NTT: Implementation of a modular quantum light source for fault-tolerant large-scale universal optical quantum computers – QNT Press Release


NTT Corporation (NTT, President and CEO: Jun Sawada, Chiyoda-ku, Tokyo) (TYO:9432) In cooperation with the University of Tokyo (President: Fujii Teruo, Bunkyo-ku, Tokyo) and the Institute of Physics and Chemistry (President: Hiroshi Matsumoto, Wako City, Saitama Prefecture) developed a fiber-coupled quantum light source (squeeze light source) (*1), which is a large-scale fault-tolerant The key technology of universal optical quantum computer.

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Figure 1: Generation of large-scale quantum entangled states through time-domain multiplexing technology (Graphic: Business Wire)

Quantum computers are being researched and developed around the world because they can use unique phenomena of quantum mechanics (such as quantum superposition states and quantum entangled states) for parallel computing processing. Although various methods are being considered, the optical quantum computer using photons has many advantages. For example, it does not require low temperature and vacuum equipment required by other methods, making it compact. In addition, by creating time-domain multiplexed quantum entangled states, the number of qubits can be easily increased without the need for micro-integrated circuits or device parallelization. In addition, due to the broadband characteristics of light, high-speed calculation processing becomes possible. In addition, quantum error correction has been theoretically proven to be achieved by using continuous variables of light using the parity of photons, rather than by using discrete variables using the presence or absence of photons. This method has high compatibility with optical communication technologies such as low-loss optical fibers and high-function optical devices, and has made great progress for the construction of general-purpose large-scale fault-tolerant optical quantum computers.

To realize a light quantum computer, one of the most important components is a quantum light source that generates compressed light, which is the origin of quantum properties in light quantum computers. In particular, a fiber-coupled quantum light source is highly needed. Squeezed light is a non-classical light with an even number of photons and squeezed quantum noise, which is used to generate quantum entanglement. In addition, compressed light plays an extremely important role in quantum error correction, because the parity check of the photon number makes quantum error correction possible. In order to realize a large-scale general-purpose fault-tolerant optical quantum computer, we need a fiber-coupled compressed light source that has highly compressed quantum noise and a fiber-coupled compressed light source that can maintain the parity of photon numbers even in high photon number components. For example, a compression level of more than 65% is required to generate multiple quantum entanglement in the time domain (two-dimensional cluster state) that can be used for large-scale quantum computing (*2). However, since it is difficult to produce high-quality compressed light, such equipment has never been developed.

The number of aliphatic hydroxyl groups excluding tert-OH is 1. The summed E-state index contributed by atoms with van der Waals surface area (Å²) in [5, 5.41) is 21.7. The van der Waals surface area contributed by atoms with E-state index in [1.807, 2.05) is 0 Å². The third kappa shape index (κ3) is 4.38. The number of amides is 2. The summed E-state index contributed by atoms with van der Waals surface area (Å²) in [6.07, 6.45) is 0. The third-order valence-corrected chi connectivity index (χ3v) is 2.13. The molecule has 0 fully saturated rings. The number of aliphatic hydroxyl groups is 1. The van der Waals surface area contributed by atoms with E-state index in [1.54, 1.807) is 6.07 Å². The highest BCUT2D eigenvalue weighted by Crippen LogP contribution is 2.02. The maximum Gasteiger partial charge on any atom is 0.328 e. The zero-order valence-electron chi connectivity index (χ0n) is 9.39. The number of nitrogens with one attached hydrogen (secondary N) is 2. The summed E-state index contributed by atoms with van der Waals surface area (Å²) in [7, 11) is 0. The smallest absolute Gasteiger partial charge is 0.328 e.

In this research, we have developed a new fiber-coupled quantum light source that can work at the wavelength of optical communication. By combining it with fiber optic components, we successfully generated continuous wave compressed light for the first time, with a compressed quantum noise of more than 75% and a sideband frequency of more than 6 THz, even in a closed fiber optic system. This means that the key components of the optical quantum computer have been implemented in the form of compatible optical fibers, while maintaining the broadband characteristics of light. This will help develop optical quantum computers in stable and maintenance-free systems that use optical fibers and optical communication equipment. This will greatly promote the development of rack-mounted large-scale optical quantum computers.

The results of this study will be published in the American scientific journal Applied Physics Letters on December 22, 2021 (US time). This paper was also selected as the “Editor’s Pick” paper. Part of this research is supported by…

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